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Tony DiTerlizzi made his first visit to TSR, the parent company of Dungeons & Dragons, in August 1993, and met D&D legend, David “Zeb” Cook, who began working for TSR as a game designer in 1979, and rose to the rank of Senior Designer before leaving in 1994. At the time, Zeb Cook was creating an expansion of the classic D&D game called Planescape. The game included a series of booklets within a boxed set that instructed players on how to play the new campaign. DiTerlizzi was selected to be the sole artist for Planescape, and thus became the first freelance artist in TSR’s history to fully illustrate a complete line of AD&D products for several consecutive years. Cook recalls, “It’s hard for me to think about Planescape without seeing Tony’s evocative characters and style… The fact that Tony was able to see what Planescape was and translate and expand it into pictures was amazing.” Released in 1994, Planescape became an enormous success.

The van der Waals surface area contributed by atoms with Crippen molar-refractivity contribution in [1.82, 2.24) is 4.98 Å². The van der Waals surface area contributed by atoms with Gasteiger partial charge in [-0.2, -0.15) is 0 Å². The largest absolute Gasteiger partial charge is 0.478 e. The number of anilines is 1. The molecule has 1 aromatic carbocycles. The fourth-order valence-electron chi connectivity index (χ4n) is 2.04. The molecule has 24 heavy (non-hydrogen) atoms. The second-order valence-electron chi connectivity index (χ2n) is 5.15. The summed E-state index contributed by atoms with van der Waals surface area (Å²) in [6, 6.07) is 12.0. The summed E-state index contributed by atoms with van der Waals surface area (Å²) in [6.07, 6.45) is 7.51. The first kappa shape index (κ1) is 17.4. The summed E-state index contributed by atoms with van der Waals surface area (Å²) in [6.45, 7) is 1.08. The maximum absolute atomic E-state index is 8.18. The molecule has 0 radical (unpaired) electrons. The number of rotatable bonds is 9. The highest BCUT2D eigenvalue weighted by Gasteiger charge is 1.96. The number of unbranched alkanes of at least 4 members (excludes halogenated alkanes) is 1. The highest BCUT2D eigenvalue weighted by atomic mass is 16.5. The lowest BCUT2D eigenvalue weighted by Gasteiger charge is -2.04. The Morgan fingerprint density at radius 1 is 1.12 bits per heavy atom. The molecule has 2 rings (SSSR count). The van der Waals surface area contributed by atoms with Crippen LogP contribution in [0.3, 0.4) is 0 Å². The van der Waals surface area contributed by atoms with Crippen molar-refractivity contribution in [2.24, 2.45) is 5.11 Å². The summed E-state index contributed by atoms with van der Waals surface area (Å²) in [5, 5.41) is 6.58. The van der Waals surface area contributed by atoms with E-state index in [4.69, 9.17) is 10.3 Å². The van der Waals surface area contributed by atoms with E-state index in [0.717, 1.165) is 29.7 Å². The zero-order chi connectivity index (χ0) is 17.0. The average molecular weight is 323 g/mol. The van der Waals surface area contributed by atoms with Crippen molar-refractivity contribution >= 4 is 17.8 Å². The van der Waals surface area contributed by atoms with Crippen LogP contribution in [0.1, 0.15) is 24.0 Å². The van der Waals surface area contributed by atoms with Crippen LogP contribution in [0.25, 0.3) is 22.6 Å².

DiTerlizzi recalls how his work in the fantasy genre affected his later career in children’s literature: “I worked for Dungeons & Dragons for most of the 1990s, which was an unbelievable experience. While working on role-playing games I learned a lot about world building. I didn’t just learn about drawing monsters and characters, I learned about the armor, the architecture, and the artifacts, and this strengthened my children’s book submissions. I started thinking about each picture book or chapter book as a little world, a little adventure not unlike a Dungeons & Dragons adventure.”
DiTerlizzi’s paintings for Planescape were influenced by early 20th century illustrator Arthur Rackham, whose work in books like Peter Pan, Aesop’s Fables, Rip Van Winkle, and The Wind in the Willows, has inspired generations of children’s book illustrators. Rackham’s impact is apparent in DiTerlizzi’s work throughout his career, from the water-colored ink drawings of Planescape, through the use of crow quill pens and watercolor in The Spiderwick Chronicles, and on to today.